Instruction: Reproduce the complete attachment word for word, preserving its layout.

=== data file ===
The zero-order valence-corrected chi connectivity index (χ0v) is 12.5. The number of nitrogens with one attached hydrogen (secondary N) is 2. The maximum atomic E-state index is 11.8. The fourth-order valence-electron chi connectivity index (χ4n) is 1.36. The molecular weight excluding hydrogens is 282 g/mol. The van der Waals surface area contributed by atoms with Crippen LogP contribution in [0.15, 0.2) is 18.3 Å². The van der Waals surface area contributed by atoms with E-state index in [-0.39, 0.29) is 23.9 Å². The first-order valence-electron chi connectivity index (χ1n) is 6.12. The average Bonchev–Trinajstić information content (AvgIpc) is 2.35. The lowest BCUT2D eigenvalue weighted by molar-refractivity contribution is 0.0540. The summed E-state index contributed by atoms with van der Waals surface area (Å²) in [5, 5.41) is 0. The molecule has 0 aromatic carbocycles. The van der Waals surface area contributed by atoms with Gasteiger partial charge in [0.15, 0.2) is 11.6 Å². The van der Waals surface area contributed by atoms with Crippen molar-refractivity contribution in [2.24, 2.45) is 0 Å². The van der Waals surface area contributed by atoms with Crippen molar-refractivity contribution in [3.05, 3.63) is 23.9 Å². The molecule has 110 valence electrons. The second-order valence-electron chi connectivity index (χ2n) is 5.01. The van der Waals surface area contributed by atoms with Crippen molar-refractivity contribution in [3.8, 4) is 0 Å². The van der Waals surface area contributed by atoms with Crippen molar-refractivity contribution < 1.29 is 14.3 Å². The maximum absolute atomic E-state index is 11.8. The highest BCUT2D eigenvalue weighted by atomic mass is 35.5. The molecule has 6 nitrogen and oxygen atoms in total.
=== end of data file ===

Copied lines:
The zero-order valence-corrected chi connectivity index (χ0v) is 12.5. The number of nitrogens with one attached hydrogen (secondary N) is 2. The maximum atomic E-state index is 11.8. The fourth-order valence-electron chi connectivity index (χ4n) is 1.36. The molecular weight excluding hydrogens is 282 g/mol. The van der Waals surface area contributed by atoms with Crippen LogP contribution in [0.15, 0.2) is 18.3 Å². The van der Waals surface area contributed by atoms with E-state index in [-0.39, 0.29) is 23.9 Å². The first-order valence-electron chi connectivity index (χ1n) is 6.12. The average Bonchev–Trinajstić information content (AvgIpc) is 2.35. The lowest BCUT2D eigenvalue weighted by molar-refractivity contribution is 0.0540. The summed E-state index contributed by atoms with van der Waals surface area (Å²) in [5, 5.41) is 0. The molecule has 0 aromatic carbocycles. The van der Waals surface area contributed by atoms with Gasteiger partial charge in [0.15, 0.2) is 11.6 Å². The van der Waals surface area contributed by atoms with Crippen molar-refractivity contribution in [2.24, 2.45) is 0 Å². The van der Waals surface area contributed by atoms with Crippen molar-refractivity contribution in [3.05, 3.63) is 23.9 Å². The molecule has 110 valence electrons. The second-order valence-electron chi connectivity index (χ2n) is 5.01. The van der Waals surface area contributed by atoms with Crippen molar-refractivity contribution in [3.8, 4) is 0 Å². The van der Waals surface area contributed by atoms with Crippen molar-refractivity contribution < 1.29 is 14.3 Å². The maximum absolute atomic E-state index is 11.8. The highest BCUT2D eigenvalue weighted by atomic mass is 35.5. The molecule has 6 nitrogen and oxygen atoms in total.